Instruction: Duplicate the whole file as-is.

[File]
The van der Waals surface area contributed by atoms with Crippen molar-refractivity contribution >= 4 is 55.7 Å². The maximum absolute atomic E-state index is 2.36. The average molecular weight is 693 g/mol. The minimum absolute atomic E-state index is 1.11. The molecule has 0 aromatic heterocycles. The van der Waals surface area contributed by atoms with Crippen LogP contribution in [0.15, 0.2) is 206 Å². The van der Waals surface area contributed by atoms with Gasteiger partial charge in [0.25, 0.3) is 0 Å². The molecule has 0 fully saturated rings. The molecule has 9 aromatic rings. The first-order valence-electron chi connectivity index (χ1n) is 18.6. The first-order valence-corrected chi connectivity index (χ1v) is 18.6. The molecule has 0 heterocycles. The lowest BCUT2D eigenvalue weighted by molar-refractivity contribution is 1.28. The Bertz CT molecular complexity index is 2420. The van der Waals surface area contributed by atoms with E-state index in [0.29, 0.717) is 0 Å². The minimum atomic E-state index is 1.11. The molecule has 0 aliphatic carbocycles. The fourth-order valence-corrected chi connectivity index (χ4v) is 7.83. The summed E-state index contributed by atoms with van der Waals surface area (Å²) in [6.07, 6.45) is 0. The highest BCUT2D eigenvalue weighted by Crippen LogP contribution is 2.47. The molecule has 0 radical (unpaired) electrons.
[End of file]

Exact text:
The van der Waals surface area contributed by atoms with Crippen molar-refractivity contribution >= 4 is 55.7 Å². The maximum absolute atomic E-state index is 2.36. The average molecular weight is 693 g/mol. The minimum absolute atomic E-state index is 1.11. The molecule has 0 aromatic heterocycles. The van der Waals surface area contributed by atoms with Crippen LogP contribution in [0.15, 0.2) is 206 Å². The van der Waals surface area contributed by atoms with Gasteiger partial charge in [0.25, 0.3) is 0 Å². The molecule has 0 fully saturated rings. The molecule has 9 aromatic rings. The first-order valence-electron chi connectivity index (χ1n) is 18.6. The first-order valence-corrected chi connectivity index (χ1v) is 18.6. The molecule has 0 heterocycles. The lowest BCUT2D eigenvalue weighted by molar-refractivity contribution is 1.28. The Bertz CT molecular complexity index is 2420. The van der Waals surface area contributed by atoms with E-state index in [0.29, 0.717) is 0 Å². The minimum atomic E-state index is 1.11. The molecule has 0 aliphatic carbocycles. The fourth-order valence-corrected chi connectivity index (χ4v) is 7.83. The summed E-state index contributed by atoms with van der Waals surface area (Å²) in [6.07, 6.45) is 0. The highest BCUT2D eigenvalue weighted by Crippen LogP contribution is 2.47. The molecule has 0 radical (unpaired) electrons.